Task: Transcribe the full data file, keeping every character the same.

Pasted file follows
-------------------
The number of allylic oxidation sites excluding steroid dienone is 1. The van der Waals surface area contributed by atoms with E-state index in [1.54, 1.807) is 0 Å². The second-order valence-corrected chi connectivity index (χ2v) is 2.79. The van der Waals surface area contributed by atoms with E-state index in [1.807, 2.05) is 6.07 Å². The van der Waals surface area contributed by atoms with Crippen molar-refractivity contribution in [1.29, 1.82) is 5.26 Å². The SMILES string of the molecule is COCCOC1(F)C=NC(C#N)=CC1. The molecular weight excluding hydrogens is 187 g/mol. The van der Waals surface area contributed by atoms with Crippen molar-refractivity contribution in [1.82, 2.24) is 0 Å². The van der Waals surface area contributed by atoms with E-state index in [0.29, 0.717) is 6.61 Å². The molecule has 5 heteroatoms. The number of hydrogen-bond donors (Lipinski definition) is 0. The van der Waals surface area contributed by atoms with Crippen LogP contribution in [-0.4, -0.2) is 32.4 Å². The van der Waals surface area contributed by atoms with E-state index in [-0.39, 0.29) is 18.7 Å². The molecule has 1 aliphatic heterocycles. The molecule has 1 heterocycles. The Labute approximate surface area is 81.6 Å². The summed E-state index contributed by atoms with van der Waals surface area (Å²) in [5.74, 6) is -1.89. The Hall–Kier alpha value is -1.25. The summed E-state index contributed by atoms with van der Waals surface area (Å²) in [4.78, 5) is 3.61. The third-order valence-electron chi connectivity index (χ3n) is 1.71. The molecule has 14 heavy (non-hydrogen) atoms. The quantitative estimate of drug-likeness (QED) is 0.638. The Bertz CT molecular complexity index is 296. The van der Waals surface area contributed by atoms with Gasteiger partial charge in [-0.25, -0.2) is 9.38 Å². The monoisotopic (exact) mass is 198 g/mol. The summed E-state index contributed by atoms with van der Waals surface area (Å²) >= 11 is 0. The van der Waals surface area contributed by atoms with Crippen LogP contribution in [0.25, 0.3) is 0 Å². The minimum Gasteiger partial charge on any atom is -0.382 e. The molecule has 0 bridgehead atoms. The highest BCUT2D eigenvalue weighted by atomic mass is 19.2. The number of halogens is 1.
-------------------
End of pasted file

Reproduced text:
The number of allylic oxidation sites excluding steroid dienone is 1. The van der Waals surface area contributed by atoms with E-state index in [1.54, 1.807) is 0 Å². The second-order valence-corrected chi connectivity index (χ2v) is 2.79. The van der Waals surface area contributed by atoms with E-state index in [1.807, 2.05) is 6.07 Å². The van der Waals surface area contributed by atoms with Crippen molar-refractivity contribution in [1.29, 1.82) is 5.26 Å². The SMILES string of the molecule is COCCOC1(F)C=NC(C#N)=CC1. The molecular weight excluding hydrogens is 187 g/mol. The van der Waals surface area contributed by atoms with Crippen molar-refractivity contribution in [1.82, 2.24) is 0 Å². The van der Waals surface area contributed by atoms with E-state index in [0.29, 0.717) is 6.61 Å². The molecule has 5 heteroatoms. The number of hydrogen-bond donors (Lipinski definition) is 0. The van der Waals surface area contributed by atoms with Crippen LogP contribution in [-0.4, -0.2) is 32.4 Å². The van der Waals surface area contributed by atoms with E-state index in [-0.39, 0.29) is 18.7 Å². The molecule has 1 aliphatic heterocycles. The molecule has 1 heterocycles. The Labute approximate surface area is 81.6 Å². The summed E-state index contributed by atoms with van der Waals surface area (Å²) in [5.74, 6) is -1.89. The Hall–Kier alpha value is -1.25. The summed E-state index contributed by atoms with van der Waals surface area (Å²) in [4.78, 5) is 3.61. The third-order valence-electron chi connectivity index (χ3n) is 1.71. The molecule has 14 heavy (non-hydrogen) atoms. The quantitative estimate of drug-likeness (QED) is 0.638. The Bertz CT molecular complexity index is 296. The van der Waals surface area contributed by atoms with Gasteiger partial charge in [-0.25, -0.2) is 9.38 Å². The monoisotopic (exact) mass is 198 g/mol. The summed E-state index contributed by atoms with van der Waals surface area (Å²) >= 11 is 0. The van der Waals surface area contributed by atoms with Crippen LogP contribution in [0.25, 0.3) is 0 Å². The minimum Gasteiger partial charge on any atom is -0.382 e. The molecule has 0 bridgehead atoms. The highest BCUT2D eigenvalue weighted by atomic mass is 19.2. The number of halogens is 1.